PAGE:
Monday, August 1, 2016

In Which People Like Me In Spite of Myself and For No Good Reason Whatsoever

I left the house wearing a 3 dollar hat, a company swag shirt and Adventure Pants.

  • The adventure pants, what can I say...just buy a pair in every color and thank Eddie Bauer for making your life easier. I have a lot of pairs, and twice as many of the capris. You, me, and capris, AmIRight ladies?
  • The swag shirt was a freebie, with a company logo. It is of "workout"  and/or "sleep" quality, if you know what I mean. If it's not in a drawer, it's busy getting sweaty or wrinkly, possibly painted on.
  • The $3 hat is also known as the best bargain on Hawaii Island. Do you know how many reminder emails I sent to my travel group about bringing, among many other things, a hat, to Hawaii? Do you know how much stuff I forgot to bring to Hawaii? Yeah. 

I was hoofing it down the road, and someone passed me. (Everybody passes me except guys in their first week of cardiac rehab, and young lovers holding hands. Those people are slow as hell and bless them for making me look good.)

"Hey, Shell!"

My neighbor, out for a run. I can never remember her name, for some reason.


I cover with the generic. I'll remember her name as I'm drifting off to sleep, I'm sure.

A half mile later, I meet a dude wearing a Hawaii t-shirt. He points at the honu on my hat and says, "Hey, which island?" in an attempt to have a Fellow Tourist moment. We're moving in opposite directions, and the moment is gone before I comprehend that he is speaking to me. He gets a quick smile, instead.

Further on, up the trail, a guy zips past me and says "Let's go (company name)!" like he's acknowledging a football jersey and not the logo of a huge multi-national corporation on a sweaty t-shirt.

Huh. Wasn't expecting that.

Wasn't expecting any of that, come to think of it. People don't talk to me out there.  It's not the hat and sunglasses and dramatic Don't Talk To Me down-dressing, it's just...people don't talk to me out there.

Mostly, getting out to put some miles on is solitary business for me, and for a lot of other people. This is a large part of the value of it.

Head full of dynamite today? Go. Run. Walk. Hike. Do something not involving typing or tapping on anything. A couple hours later, I'm a human again and ready to rejoin society.

And by society I mostly mean Twitter.

It's not as if these excursions are devoid of other humans--mostly I stick to a well-used path full of every type of person you could imagine. I spend my time listening in on snippets of conversations as people and I move around each other. I overhear bad parenting, interesting investment advice, bloviating morons, funny dads, over-achiever moms, kids saying the darndest things, and some delicious gossip.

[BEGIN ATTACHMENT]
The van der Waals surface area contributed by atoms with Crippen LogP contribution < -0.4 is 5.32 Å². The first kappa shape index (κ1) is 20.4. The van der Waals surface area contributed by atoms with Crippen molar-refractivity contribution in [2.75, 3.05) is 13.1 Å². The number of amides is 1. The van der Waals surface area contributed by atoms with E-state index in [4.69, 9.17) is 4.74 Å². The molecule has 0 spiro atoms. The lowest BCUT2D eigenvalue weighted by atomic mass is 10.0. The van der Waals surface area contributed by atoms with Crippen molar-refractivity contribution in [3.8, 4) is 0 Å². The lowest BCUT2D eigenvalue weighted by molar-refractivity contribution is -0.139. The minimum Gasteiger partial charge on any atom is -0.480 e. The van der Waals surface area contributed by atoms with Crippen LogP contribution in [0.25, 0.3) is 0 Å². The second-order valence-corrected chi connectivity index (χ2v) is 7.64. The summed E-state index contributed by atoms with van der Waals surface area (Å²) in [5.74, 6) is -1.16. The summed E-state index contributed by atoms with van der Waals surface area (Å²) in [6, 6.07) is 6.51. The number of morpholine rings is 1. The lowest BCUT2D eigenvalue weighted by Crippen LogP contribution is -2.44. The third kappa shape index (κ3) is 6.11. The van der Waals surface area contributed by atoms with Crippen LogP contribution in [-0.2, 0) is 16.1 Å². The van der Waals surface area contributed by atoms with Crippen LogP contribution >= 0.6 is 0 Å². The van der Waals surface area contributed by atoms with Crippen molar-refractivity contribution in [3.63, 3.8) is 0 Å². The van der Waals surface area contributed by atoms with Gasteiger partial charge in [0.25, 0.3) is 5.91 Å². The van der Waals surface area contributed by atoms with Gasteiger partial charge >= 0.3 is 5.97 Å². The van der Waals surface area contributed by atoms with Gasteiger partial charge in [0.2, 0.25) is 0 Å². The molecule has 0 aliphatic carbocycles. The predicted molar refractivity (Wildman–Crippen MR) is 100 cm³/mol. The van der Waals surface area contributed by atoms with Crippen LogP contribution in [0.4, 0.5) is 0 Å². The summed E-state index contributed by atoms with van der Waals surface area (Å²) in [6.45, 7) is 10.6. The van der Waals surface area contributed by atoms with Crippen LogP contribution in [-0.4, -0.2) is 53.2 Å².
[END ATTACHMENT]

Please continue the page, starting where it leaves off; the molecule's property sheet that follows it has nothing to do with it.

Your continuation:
And the dog the lady who took her yellow lab off the leash and sent it diving into Lake Harriet while calling after it to "Be careful!"

Or does that count as bad parenting?

Hearing 40 seconds of someone's story as we sparks the imagination. You can really go anywhere with it--the truth is their burden, not yours. Maybe the truth is that yellow lab understands English perfectly, and he telepathically sent his owner a reply that he would, indeed, take care while swimming, and here I am, making fun of her because I don't know their story.  But...none of that matters, because I'm an opportunistic smart-ass, so I made a joke.  See how this works?


This has been my routine 4 times a week for the last two years. I have changed dramatically during that time but the schedule has not. "Eat vegetables and go outside." If it wasn't simple, I would have abandoned it long ago.

The cynic in me (about 92% of the total)  thinks this new attention has something to do with the fact that I am skinnier and happier-looking than I was 2 years ago.

Fine, if that's what it is. Another reason to be cynical.

(Don't worry, I was deeply cynical before I got fat, and while I was fat, too. I'm not suddenly embittered by people who assume fat folks have no value just because I had the personal experience of being fat--I have had those jack-asses on my radar for years.)

I've been the "Everyone knows who you are" and I've been the "Nobody knows who you are." I've been, "Everyone feels like they can talk to you" and I have also been, "Nobody wants to talk to you."

My ego is a huge fan of, "Everyone wants to talk to you."

Of course it is.

I think I'm finally achieving some balance: Public, but not, engaging, but not...? Acquiring a manageable cache of nice, cool people without inspiring the whackos who hide out in dumpsters to spy in you...? (Yeah...) Understanding I may be physically incapable of not trying to draw attention to myself in some way, I think I can maintain Neighborhood Person Others Seem To Like for a while. It's weird though. I was given a forum (read: live microphone) when I was 18 years old. Now, I'm 50 and I can't think of any 18 year olds I would turn on a radio to hear. The thing that made me valuable? I don't see the value in it.

I think this might be that thing I heard about called "Maturity." I'll have to do some research and get back to you on that...

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